He Who Laughs Last

In the winter of 1990, I was working in real estate in London with my business partner, Steve Collins. One of our clients, a wealthy Indian named Jamal, entrusted us with the sale of nine houses in Hampstead, and over a few weeks we put a lot of effort into showing the properties. Eventually we sold the houses and after the transaction was complete we went to see Jamal in his office to arrange for our commission payment. Times were very hard for us then, and to say that we really needed the money would be a huge understatement. We sat in front of Jamal’s desk and waited impatiently for him to arrive. He owed us the equivalent of about US$60,000 and all our problems were solved.

Eventually Jamal arrived, resplendent in silk suit and tie, and took his position in the huge chair behind his desk. We smiled at him, expecting him to pour praise upon us for selling his houses so quickly in very unfavourable economic conditions, but his opening words stunned us. “I’m not going to waste your time gentlemen,” he said. “I’m not going to pay you.”

Steve and I looked at each other. “Why not?” Steve asked when he had recovered sufficiently from the shock.

“Because I don’t have to,” he said.

We looked at each other again. “But we have a contract…” I stuttered.

Jamal smiled smugly. “I know all about the contract. Get yourselves a good lawyer and sue me if you can afford it.”

Next thing I knew we were on the street outside in the freezing cold, without even enough money for a cab fare home. Many and varied expletives escaped our lips as we came to terms with what had just happened. We looked at Jamal’s Bentley parked across the street. I wanted to smash the windows and set fire to it but Steve calmed me down. “You’ll just get yourself arrested. Let’s make him pay some other way,” he said grimly, and produced a handful of letters from inside his jacket. “We know where he lives.” I grabbed the letters and looked at them. Somehow, at some point during our ejection from Jamal’s office, Steve had found the time and the presence of mind to grab the pile of letters that had been sitting on his desk. “We’ll have the last laugh,” he said. “I don’t know how, but we’ll get him in the end.” I took some solace in the thought of revenge as we bowed our heads into the howling wind and started the long cold walk to the tube station.

As a result of Jamal’s refusal to pay us, we were forced to leave our nice four bedroom rented house in Uxbridge in North London and prise the boards off the windows of Steve’s previously repossessed two bedroom townhouse in the East End. We moved in and officially became squatters, with no electricity, no gas, no phone and no hope. We had sold our cars many months before to buy food and pay bills and now we were stuck in a damp and neglected house, wrapped in blankets against the fierce cold and eating nothing but baked beans on toast cooked on a borrowed camping stove outside the back door.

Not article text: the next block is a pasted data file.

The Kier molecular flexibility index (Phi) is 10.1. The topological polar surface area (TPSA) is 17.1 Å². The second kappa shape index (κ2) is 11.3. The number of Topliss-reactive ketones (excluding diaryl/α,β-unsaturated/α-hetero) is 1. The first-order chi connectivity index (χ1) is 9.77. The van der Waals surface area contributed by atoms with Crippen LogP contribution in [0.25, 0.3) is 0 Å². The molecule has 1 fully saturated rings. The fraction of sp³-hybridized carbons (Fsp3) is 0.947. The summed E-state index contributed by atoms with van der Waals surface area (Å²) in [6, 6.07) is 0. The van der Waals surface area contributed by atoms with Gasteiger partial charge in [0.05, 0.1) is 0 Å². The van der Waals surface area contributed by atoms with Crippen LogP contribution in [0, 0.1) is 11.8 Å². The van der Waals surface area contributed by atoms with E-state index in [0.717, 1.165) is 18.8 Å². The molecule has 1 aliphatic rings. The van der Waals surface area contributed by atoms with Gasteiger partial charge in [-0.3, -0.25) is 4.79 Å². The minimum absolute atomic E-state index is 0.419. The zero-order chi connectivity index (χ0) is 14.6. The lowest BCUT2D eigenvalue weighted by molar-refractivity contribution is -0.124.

One day we woke up about midday and Steve, the genius, had perfected a plan for revenge while he slept. Using the letters he had taken on impulse from Jamal’s desk as proof of ID, we would get all the utilities – electricity, gas, phone – switched on in his name and rack up some enormous bills for him until everything finally got cut off. It wouldn’t get us any of the money we were owed, but at least we would know that his cheating us had cost him a considerable amount of money, plus we would have a warm place to stay until we got back on our feet.

Everything went smoothly, and a few days later we had every light in the house on round the clock, an electric bar fire on full blast in the living room, the central heating on max, every burner on the gas stove burning brightly, plus gas oven on full and oven door open. It was like a sauna in that house for weeks. As planned, everything eventually got cut off for non-payment, and as the final coup de gras, every night for a week before we left the house we called gay sex chat lines in the US and left the phone of the hook all night. I don’t know if we cost him anywhere near US$60,000, but I bet it was close. I wish I could tell you I hope the ‘gay’ thing didn’t cost him his marriage, but I can’t. It’s Karma baby, and he deserved everything he got. He nearly cost us everything.

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Eamonn has lived and worked in Indonesia for over 20 years but doesn’t understand the country at all and now realises that he never will. He is an entrepreneur, businessman and writer, lead singer with expat band Xhibit A and the owner and operator of The Jakarta Comedy Club and The Bali Comedy Club.


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